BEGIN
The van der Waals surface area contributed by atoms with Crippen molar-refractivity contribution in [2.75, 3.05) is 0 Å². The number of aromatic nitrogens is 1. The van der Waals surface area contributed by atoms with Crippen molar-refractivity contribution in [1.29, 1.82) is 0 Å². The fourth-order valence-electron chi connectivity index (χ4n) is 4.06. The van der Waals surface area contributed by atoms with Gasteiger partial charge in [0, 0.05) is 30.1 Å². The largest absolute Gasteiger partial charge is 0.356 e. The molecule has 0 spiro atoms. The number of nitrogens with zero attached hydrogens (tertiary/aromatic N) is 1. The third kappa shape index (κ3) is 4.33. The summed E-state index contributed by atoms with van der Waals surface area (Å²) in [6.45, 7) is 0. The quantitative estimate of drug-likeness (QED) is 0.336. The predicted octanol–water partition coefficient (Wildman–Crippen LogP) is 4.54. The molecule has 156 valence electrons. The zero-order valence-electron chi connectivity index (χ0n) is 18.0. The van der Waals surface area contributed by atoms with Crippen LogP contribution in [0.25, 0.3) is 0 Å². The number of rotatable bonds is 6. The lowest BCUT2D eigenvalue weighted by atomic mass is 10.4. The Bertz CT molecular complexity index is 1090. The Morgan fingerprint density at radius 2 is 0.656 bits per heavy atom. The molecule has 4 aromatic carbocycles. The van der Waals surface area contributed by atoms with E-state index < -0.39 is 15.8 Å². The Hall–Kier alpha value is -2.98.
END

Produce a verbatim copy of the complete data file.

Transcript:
The van der Waals surface area contributed by atoms with Crippen molar-refractivity contribution in [2.75, 3.05) is 0 Å². The number of aromatic nitrogens is 1. The van der Waals surface area contributed by atoms with Crippen molar-refractivity contribution in [1.29, 1.82) is 0 Å². The fourth-order valence-electron chi connectivity index (χ4n) is 4.06. The van der Waals surface area contributed by atoms with Gasteiger partial charge in [0, 0.05) is 30.1 Å². The largest absolute Gasteiger partial charge is 0.356 e. The molecule has 0 spiro atoms. The number of nitrogens with zero attached hydrogens (tertiary/aromatic N) is 1. The third kappa shape index (κ3) is 4.33. The summed E-state index contributed by atoms with van der Waals surface area (Å²) in [6.45, 7) is 0. The quantitative estimate of drug-likeness (QED) is 0.336. The predicted octanol–water partition coefficient (Wildman–Crippen LogP) is 4.54. The molecule has 156 valence electrons. The zero-order valence-electron chi connectivity index (χ0n) is 18.0. The van der Waals surface area contributed by atoms with Crippen LogP contribution in [0.25, 0.3) is 0 Å². The number of rotatable bonds is 6. The lowest BCUT2D eigenvalue weighted by atomic mass is 10.4. The Bertz CT molecular complexity index is 1090. The Morgan fingerprint density at radius 2 is 0.656 bits per heavy atom. The molecule has 4 aromatic carbocycles. The van der Waals surface area contributed by atoms with E-state index < -0.39 is 15.8 Å². The Hall–Kier alpha value is -2.98.